A new venture is offering Wisconsin residents and businesses an opportunity to profit from solar energy development.

A joint venture of Renew Wisconsin and a group of solar developers and installers, SolarShare Wisconsin co-op, allows regular people — regardless of wealth — to invest in small-scale solar farms by pooling their money.

While some solar farms are owned by utility companies, others are owned by developers who build them with money from banks and investors and then sell the electricity to utilities, generating income over time.

“We wanted to democratize that and make sure anyone who wanted to could get in on it,” said executive director Cory Neeley.

SolarShare pairs regular member investors with contractors who develop, permit and build facilities with a focus on projects of 1 to 5 megawatts providing power to the 105 cooperative and municipal utilities that serve more than a quarter of the state’s customers.

Unlike large-scale solar farms, which require hundreds or thousands of acres and can generate local opposition, projects of that size can typically be built on less than 40 acres and connected directly to the local distribution grid rather than long-distance transmission lines.

Wisconsin currently has 33 small-scale solar farms with a combined capacity of about 35 megawatts, according to Renew Wisconsin.

Neeley said the cooperative is currently pursuing two projects in Juneau County.

“We want to do something that feels super tangible, that we can complete in a timely manner, so people can start seeing the benefits,” said co-founder and board member Alicia Leinberger.

Alicia Leinberger
Leinberger

To participate, potential investors join the co-op, which costs $100 (though rural residents, veterans and people of color can join for just $25 thanks to a state grant). Members can then purchase shares as projects are developed.

The initial offering is 50,000 shares at $10 each with an anticipated return of 5%. So, a member who invests $1,000 would earn $50 a year for five years and then get the principal back to reinvest.

Future offerings will be decided by a board of directors elected by members.

Leinberger, who runs a solar installation company in Viroqua, said a lot of people want to support solar energy but don’t have the means to put panels on their roofs.

SolarShare gives them a way to invest in something that benefits their community, generating clean energy and supporting local jobs.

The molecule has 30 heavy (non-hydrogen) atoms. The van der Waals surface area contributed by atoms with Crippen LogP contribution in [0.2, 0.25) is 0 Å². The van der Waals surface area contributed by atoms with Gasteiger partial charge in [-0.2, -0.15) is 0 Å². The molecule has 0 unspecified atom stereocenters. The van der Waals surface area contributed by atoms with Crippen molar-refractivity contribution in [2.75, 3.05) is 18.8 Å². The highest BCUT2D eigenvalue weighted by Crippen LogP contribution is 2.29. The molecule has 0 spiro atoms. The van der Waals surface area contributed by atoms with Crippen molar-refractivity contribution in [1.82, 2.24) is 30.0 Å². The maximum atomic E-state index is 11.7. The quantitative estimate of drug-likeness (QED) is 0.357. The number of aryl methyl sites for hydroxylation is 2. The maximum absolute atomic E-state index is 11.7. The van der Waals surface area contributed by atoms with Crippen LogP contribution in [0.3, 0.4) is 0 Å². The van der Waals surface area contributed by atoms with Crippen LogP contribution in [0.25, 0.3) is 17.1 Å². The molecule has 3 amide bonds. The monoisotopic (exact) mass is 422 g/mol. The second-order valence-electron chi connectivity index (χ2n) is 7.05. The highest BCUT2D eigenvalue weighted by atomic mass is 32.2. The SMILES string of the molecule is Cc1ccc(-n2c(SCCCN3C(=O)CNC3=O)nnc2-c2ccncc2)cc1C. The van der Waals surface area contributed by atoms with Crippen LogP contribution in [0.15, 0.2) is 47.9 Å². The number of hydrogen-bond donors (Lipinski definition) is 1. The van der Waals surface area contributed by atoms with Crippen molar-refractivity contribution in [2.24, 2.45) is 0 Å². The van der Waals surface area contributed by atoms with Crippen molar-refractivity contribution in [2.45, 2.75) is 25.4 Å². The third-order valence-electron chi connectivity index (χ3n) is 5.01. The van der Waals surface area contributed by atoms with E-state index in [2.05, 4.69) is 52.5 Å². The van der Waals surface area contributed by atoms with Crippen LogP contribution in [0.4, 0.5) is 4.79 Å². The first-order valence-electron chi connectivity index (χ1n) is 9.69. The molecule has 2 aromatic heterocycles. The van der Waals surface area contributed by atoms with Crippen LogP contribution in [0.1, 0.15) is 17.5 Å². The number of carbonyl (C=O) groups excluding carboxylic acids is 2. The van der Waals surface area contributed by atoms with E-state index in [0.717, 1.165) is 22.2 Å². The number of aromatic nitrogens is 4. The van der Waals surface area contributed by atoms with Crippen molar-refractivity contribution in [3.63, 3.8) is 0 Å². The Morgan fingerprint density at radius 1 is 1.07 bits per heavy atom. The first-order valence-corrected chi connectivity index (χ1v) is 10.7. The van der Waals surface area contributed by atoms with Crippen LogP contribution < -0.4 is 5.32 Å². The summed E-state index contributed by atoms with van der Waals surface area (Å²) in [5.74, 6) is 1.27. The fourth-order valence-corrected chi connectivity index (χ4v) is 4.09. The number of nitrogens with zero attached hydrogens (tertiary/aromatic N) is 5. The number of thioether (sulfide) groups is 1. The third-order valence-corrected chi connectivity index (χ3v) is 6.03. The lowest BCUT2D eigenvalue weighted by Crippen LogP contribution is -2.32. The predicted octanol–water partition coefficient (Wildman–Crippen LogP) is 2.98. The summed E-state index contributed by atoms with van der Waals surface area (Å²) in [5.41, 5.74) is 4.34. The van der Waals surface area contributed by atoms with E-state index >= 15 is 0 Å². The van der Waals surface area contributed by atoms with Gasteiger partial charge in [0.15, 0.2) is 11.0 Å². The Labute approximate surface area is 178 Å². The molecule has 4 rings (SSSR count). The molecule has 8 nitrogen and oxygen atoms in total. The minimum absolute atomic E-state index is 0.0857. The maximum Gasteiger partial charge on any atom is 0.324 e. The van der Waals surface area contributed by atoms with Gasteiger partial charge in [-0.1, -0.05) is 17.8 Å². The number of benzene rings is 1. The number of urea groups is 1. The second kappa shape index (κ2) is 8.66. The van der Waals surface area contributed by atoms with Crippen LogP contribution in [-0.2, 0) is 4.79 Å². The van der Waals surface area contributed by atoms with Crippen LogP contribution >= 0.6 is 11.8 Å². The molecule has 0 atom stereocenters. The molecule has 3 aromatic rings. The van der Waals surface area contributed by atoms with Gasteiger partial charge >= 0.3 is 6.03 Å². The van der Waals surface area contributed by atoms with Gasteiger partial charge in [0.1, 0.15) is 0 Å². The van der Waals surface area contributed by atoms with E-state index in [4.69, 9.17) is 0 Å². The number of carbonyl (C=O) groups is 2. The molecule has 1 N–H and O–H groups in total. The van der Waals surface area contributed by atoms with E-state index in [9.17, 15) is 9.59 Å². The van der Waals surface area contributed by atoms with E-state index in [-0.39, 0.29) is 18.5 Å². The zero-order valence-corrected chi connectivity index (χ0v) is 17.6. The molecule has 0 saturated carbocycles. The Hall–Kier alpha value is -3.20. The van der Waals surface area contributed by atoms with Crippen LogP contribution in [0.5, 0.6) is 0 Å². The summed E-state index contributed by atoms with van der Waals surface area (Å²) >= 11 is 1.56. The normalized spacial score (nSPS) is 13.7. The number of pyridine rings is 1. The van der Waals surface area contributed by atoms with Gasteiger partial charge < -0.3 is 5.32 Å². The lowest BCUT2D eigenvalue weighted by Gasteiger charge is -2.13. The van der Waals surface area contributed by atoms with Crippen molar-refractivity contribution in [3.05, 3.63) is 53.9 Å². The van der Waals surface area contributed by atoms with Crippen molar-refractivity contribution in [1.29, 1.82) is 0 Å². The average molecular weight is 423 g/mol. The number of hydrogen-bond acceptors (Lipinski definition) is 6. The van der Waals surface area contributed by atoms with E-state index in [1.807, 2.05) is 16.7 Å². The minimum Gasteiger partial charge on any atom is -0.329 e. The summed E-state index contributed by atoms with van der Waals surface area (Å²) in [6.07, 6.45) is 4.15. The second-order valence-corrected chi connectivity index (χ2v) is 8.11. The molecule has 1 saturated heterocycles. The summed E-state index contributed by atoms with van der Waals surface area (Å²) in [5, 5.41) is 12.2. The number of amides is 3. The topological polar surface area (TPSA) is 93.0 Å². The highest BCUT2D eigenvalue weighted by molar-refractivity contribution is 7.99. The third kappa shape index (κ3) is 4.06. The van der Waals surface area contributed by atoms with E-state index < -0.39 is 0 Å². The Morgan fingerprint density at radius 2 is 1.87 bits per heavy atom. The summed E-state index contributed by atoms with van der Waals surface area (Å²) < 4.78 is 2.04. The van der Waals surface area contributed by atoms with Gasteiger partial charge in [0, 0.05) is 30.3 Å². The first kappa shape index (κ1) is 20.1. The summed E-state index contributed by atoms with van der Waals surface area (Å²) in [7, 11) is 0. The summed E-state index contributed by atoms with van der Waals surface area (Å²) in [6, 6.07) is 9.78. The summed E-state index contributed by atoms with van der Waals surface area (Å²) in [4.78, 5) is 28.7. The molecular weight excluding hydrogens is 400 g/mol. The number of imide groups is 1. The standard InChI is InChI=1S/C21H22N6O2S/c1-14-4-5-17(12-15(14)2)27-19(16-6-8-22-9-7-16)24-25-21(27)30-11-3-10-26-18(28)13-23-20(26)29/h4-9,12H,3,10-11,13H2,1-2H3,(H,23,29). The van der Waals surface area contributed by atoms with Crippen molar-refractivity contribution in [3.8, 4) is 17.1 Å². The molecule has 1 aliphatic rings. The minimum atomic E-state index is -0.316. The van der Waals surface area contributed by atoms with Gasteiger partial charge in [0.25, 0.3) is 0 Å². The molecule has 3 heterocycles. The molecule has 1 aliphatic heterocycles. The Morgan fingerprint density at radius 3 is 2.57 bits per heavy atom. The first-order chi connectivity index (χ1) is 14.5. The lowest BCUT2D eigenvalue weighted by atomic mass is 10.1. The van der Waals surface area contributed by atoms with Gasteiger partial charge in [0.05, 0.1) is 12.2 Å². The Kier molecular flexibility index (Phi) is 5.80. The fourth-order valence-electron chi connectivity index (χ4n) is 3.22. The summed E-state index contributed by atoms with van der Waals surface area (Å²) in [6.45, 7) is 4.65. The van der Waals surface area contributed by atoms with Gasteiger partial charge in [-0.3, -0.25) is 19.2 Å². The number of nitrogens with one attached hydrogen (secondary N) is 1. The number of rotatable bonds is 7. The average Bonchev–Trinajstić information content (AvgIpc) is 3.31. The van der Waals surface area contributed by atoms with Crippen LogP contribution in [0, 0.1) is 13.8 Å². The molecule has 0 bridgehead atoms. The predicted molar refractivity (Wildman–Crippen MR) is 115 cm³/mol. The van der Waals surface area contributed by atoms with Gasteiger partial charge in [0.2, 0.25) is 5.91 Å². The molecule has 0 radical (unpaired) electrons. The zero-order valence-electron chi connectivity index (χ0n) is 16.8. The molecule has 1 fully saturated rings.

“It’s really about getting people ways they can participate in the energy transition very directly,” Leinberger said. “I see a tremendous opportunity for rural economies.”

Don Wichert, who serves on Renew Wisconsin’s board, joined to support the effort.

“I had some spare cash so I made a small investment,” Wichert said. “They thought they’d get maybe a 5% return, which is better than my checking account.”

The co-op model

Founder and board president Eric Udelhofen, a developer with OneEnergy Renewables, got the idea while building solar farms for a couple of electric cooperatives in western Wisconsin.

Participating landowners asked how they could invest, so he looked into it.

Under federal securities laws, only accredited investors — who can demonstrate financial sophistication and ability to withstand losses — can invest in unregistered securities like a solar farm. To qualify, an accredited investor must earn at least $200,000 a year or be worth more than $1 million, not including their home.

Eric Udelhofen
Udelhofen

“That was pretty unsatisfying,” Udelhofen said.

Most regular folks can’t invest individually, but cooperatives, which are governed by a democratically elected board of directors, can.

Udelhofen found a couple of cooperatives, including one in Minnesota, that were doing something similar.

“We took that concept and tried to apply it to Wisconsin,” he said.

The project got off the ground with the help of a $265,500 grant from the Wisconsin Economic Development Corp.

Deputy Secretary Sam Rikkers said SolarShares serves needs identified by Gov. Tony Evers’ Blue Ribbon Commission on rural prosperity as well as the governor’s clean energy plan, filling a gap left by large-scale solar farms where the profits flow to company shareholders instead of local communities.

“Doing it through the cooperative model, that really hit home back in Wisconsin,” Rikkers said. “We’ve been on the leading edge of the co-op model for decades.”